For some time now, the national and local media have been focusing attention on the growing epidemic of abuse of the addictive pain killers classified as “opioids”. The Substance Abuse and Mental Health Services Administration of the U.S. Department of Health and Human Services estimates that nearly five million people in the United States have an opioid dependence problem, and that 17,000 deaths a year are attributable to this addiction. 1 The Centers for Disease Control estimated that opioid overdose death rates sharply increased from 7.9 per 100,000 population in 2013 to 9.0 per 100,000 population in 2014.2 Another report estimates that, of the 22,000 deaths due to drug overdoses, half were caused by overdoses of prescription drugs.3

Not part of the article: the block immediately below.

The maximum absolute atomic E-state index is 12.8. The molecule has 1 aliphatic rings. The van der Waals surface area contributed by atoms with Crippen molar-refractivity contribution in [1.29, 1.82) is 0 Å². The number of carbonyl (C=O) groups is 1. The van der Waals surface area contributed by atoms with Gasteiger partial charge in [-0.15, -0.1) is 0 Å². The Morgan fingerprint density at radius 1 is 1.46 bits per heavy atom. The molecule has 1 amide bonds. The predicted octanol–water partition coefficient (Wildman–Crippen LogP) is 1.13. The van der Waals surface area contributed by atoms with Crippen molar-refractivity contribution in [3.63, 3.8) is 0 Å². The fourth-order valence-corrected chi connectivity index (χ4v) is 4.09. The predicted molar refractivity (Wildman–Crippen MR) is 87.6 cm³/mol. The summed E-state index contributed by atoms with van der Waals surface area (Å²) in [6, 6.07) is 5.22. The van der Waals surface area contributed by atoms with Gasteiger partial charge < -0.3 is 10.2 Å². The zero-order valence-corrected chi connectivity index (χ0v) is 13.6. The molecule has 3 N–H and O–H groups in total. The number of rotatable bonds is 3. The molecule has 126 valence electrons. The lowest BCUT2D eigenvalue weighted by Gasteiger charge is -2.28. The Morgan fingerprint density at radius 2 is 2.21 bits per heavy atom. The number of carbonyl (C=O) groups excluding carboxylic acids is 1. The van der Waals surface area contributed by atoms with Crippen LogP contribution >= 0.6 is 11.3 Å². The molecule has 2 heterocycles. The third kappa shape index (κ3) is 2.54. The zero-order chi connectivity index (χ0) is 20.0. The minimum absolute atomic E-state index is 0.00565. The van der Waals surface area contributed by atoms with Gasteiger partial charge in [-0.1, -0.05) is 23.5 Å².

Opioid abuse has been a growing problem in New York, which prompted Governor Andrew Cuomo to appoint a Heroin and Opioid Task Force co-chaired by Lieutenant Governor Kathy Hochul and Commissioner Arlene Gonzalez-Sanchez of the New York State Office of Alcoholism and Substance Abuse Services (OASAS). This task force’s report included 25 recommendations to enhance addiction prevention, improve treatment options, offer greater support for long-term recovery, and strengthen law enforcement provisions on drug dispensing.4 The State Senate’s Joint Task Force on Heroin and Opioid Addiction also released a report with more than 30 recommendations for combating the addiction crisis.5
The Senate and Assembly last month passed a package of bills implementing many of the recommendations of these task forces.6
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